3.4. The public questionnaire contained questions that were highly ambiguous and facile and referred to whether home-educated children are able to achieve the five ECM outcomes, a framework not applicable to private citizens. There was no means for the responder to assess LA provision of services.

3.5. The questionnaire sent to 150 LAs failed to assess whether LAs have implemented the 2007 Guidelines and how effective the guidelines and law are, but instead focussed on asking questions about actions that are outside of LA duties, that show a miscomprehension of the Guidelines and the nature of home education and have resulted in LAs revealing their current ultra vires actions, including questions such as[12]:

3.6. "Following the initial assessment visit, are further monitoring visits made to a home educated child?" The author fails to understand that assessment visits is an ultra vires action, as are monitoring visits and assessing the child. It is the education provision that should be enquired about (see above laws and guidelines).

3.7. "How is the 'suitability' of the education provided to the child assessed?" Again, it is not the duty of the local authority to assess the education provided unless there is a cause for concern.

3.8. "Does the Local Authority have systems in place to track the educational progress of the home educated child?" The author fails to understand that the local authority is not responsible for ensuring that children receive a suitable education and are therefore not entitled to track educational progress. To do so would involve changing primary legislation and leaving the LAs and government open to liability.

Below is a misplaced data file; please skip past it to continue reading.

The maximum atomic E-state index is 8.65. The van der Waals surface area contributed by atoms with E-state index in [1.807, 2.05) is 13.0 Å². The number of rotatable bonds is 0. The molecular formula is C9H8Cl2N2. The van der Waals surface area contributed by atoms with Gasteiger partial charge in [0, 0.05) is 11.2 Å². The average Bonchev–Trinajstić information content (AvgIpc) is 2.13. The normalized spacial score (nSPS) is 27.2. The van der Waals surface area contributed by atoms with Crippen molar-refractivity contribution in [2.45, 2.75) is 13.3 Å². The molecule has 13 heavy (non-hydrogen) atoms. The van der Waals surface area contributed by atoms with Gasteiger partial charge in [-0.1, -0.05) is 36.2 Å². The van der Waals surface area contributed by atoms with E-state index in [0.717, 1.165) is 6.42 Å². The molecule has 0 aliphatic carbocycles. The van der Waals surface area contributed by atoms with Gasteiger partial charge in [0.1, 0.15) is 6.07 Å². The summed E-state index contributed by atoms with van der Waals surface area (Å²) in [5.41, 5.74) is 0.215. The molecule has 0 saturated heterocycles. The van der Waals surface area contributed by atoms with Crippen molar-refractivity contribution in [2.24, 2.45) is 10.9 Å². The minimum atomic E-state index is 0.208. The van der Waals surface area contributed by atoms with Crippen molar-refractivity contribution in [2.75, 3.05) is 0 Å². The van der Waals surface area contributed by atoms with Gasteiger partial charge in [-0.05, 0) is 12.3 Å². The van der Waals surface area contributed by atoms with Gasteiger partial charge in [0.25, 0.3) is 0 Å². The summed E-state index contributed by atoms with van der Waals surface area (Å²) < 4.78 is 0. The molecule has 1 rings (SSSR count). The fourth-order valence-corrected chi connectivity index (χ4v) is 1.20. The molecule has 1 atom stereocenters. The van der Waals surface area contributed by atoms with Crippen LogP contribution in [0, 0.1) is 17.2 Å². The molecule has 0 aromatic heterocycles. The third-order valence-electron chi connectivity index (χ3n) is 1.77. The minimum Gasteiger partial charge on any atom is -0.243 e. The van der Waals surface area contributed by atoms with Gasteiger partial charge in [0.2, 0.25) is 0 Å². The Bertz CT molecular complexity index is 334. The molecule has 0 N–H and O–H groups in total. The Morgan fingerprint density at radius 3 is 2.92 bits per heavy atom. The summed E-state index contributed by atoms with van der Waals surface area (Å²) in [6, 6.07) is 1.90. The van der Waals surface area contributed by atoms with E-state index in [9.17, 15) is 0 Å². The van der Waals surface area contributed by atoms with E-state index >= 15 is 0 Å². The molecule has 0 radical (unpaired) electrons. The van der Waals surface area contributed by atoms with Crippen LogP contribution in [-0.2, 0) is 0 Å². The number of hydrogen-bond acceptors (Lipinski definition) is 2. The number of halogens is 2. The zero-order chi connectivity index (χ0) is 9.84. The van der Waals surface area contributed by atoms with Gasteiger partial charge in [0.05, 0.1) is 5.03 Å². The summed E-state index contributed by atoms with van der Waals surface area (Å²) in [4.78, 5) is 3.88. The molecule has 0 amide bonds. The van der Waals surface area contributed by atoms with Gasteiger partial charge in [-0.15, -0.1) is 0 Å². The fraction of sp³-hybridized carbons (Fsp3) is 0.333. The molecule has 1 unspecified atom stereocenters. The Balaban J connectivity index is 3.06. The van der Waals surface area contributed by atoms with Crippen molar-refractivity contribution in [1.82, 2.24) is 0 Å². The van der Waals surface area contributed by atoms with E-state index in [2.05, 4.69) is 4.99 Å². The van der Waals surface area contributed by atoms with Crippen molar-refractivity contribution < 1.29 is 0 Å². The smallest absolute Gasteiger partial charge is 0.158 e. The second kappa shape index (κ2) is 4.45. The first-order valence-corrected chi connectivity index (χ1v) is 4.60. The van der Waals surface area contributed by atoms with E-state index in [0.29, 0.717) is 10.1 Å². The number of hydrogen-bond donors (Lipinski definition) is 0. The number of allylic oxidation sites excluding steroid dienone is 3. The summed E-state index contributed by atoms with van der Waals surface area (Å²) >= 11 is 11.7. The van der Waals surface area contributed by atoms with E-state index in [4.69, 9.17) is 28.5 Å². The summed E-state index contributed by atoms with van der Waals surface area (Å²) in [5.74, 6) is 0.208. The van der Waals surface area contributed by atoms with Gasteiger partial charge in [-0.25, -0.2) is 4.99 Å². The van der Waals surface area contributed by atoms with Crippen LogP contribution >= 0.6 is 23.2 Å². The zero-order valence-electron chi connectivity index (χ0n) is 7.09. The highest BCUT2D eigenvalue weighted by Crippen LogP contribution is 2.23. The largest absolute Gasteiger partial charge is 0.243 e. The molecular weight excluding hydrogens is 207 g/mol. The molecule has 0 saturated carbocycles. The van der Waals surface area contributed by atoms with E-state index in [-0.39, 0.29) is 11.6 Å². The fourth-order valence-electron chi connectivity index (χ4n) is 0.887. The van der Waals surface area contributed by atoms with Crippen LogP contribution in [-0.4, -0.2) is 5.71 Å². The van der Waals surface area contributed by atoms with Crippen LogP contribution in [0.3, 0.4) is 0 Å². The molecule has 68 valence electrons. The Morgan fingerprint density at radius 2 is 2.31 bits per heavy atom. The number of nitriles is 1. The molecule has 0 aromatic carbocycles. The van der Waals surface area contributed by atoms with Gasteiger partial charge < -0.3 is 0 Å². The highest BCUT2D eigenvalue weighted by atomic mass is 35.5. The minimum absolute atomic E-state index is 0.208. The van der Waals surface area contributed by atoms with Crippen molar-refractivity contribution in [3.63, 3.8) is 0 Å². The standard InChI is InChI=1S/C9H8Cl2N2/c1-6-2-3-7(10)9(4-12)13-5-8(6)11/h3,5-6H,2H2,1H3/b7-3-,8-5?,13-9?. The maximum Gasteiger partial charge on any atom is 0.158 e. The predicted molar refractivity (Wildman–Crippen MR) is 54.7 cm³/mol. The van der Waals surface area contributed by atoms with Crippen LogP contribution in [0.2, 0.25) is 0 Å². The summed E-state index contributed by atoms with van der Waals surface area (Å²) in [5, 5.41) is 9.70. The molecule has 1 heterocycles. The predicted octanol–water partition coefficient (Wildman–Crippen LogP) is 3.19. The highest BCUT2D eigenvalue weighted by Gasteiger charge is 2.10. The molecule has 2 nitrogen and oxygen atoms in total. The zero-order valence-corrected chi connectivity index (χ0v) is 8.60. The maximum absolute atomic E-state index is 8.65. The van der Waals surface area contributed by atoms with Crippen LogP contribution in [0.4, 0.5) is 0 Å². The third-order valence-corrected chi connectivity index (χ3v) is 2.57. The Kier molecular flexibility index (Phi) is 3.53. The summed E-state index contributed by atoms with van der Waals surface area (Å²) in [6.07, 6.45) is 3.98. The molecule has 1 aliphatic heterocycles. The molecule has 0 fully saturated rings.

3.9. "...what proportion in your estimation are receiving a suitable, full-time (20 hr a week) education?" The author has failed to read the EHE Guidelines (see above), but also there is no law or duty that stipulates hours of education for home education, because it is not applicable.

3.10. "Does the local authority face any challenges in assessing whether home educated children receive a suitable education?" This question assumes that it is the duty of the LA to do this, yet it is not. The author's inability to understand this principle of Section 7, that the parent is responsible for the education of their child, regardless of where they receive that education, will lead to LAs being sued up and down the country for failing children in school and will lead to more teen suicide and bullying when LAs place home educated children back in school.